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Fox DVD of Gentleman's Agreement: Good Image, but Poor Sound and Mediocre Commentary
on November 5, 2014
The Fox DVD of Gentleman's Agreement, which at the time of this review is on at a bargain price, is a good package -- the 1947 Oscar Winner for Best Picture, Best Director, and Best Supporting Actress, with a commentary and other special features. It is a shame that this edition is cursed with poor sound.
The dialogue of the characters is often so softly spoken that one misses important things unless one is constantly turning up the volume. Normally I set my volume at about 8; for this film I had to crank it up to about 27 most of the time. I don't think this is just my copy. I have the impression that the problem lies in the print of the film from which the DVD was derived. But I would welcome comments from others with the Fox DVD -- is their sound also so weak?
This problem hampers the enjoyment of the film, because some of the most important dialogue, delivered by Dorothy McGuire, cannot be easily heard, and one has to rewind and replay crucial bits at higher volume.
The commentary by Richard Schickel is the usual for him -- mediocre. He never sounds at all like a film expert, but simply like your next-door neighbour giving his opinion of the film, and he never seems to have rehearsed his commentary, but instead rambles. He also rarely supplies the tiny bits of factual data which make film commentaries so useful. You don't learn from him very often who that character actor playing the bit part is, for example. Still, on this particular commentary, he is more incisive than usual, amidst the rambling, and some of his criticism of the film is just. He should get a 7 out of 10 for his efforts. His words are supplemented by short comments by two of the film's stars, June Havoc and Celeste Holm, but their comments are unfortunately mostly rather general and unfocused.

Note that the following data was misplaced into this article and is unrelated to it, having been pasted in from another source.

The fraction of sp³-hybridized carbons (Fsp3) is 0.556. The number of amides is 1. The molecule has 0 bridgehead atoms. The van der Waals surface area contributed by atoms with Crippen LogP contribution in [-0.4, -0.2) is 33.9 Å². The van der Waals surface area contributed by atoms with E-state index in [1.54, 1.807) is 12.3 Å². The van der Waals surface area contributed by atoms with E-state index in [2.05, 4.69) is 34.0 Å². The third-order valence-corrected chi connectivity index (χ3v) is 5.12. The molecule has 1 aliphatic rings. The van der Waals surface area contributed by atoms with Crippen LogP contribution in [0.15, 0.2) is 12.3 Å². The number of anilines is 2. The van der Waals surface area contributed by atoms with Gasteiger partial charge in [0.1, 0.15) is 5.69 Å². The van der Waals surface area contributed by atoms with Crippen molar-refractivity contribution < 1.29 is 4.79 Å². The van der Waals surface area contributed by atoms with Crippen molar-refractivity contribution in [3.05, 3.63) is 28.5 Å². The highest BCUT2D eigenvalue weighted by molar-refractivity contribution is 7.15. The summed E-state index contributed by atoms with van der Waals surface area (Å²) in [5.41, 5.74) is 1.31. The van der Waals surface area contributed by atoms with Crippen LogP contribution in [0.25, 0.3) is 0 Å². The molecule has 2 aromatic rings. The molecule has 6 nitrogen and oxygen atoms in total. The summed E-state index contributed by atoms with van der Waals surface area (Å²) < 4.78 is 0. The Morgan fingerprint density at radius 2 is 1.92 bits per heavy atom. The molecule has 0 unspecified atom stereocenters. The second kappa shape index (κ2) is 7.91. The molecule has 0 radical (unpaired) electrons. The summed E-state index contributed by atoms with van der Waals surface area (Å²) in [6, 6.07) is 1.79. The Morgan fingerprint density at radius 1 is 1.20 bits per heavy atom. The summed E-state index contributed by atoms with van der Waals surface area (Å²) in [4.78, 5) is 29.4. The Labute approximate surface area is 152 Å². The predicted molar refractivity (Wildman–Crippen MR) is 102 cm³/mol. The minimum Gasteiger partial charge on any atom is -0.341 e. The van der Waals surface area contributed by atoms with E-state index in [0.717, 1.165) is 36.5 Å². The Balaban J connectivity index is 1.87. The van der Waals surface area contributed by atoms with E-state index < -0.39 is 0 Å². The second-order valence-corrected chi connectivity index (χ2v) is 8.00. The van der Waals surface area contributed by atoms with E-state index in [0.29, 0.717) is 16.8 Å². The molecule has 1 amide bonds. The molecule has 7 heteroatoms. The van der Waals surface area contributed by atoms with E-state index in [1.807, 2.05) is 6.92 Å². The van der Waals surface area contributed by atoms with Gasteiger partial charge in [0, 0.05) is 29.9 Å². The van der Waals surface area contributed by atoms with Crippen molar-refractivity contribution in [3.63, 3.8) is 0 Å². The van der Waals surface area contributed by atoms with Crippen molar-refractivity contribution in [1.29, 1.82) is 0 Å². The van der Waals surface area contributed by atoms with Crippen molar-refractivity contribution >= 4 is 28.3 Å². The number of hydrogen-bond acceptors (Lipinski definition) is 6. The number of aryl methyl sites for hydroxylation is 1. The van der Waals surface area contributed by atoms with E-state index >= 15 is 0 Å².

There are a few still photos provided -- not particularly good ones -- but I can only see them on my computer. Fox DVDs have this bizarre insistence that you have to use the double arrow key on your DVD remote, rather than just normal right arrow key, and my double arrow key will not function on these DVDS. So to watch the stills I have to take the DVD out of the player and put it into my computer, where the mouse enables me to click from still to still. This could be a manufacturing defect in my DVD remote, I suppose, but I was wondering if anyone other than myself has experienced this with the stills on Fox DVDs.
Because of the poor sound and the mediocre commentary, this DVD ranks only about a 3.5 out of 5. With decent sound it would rank a 4. The movie itself is clearly a 4 out of 5, well-deserving of its awards. Peck's performance is good -- one of his best -- and even McGuire' performance, so often criticized, is good. The supporting players are all good as well.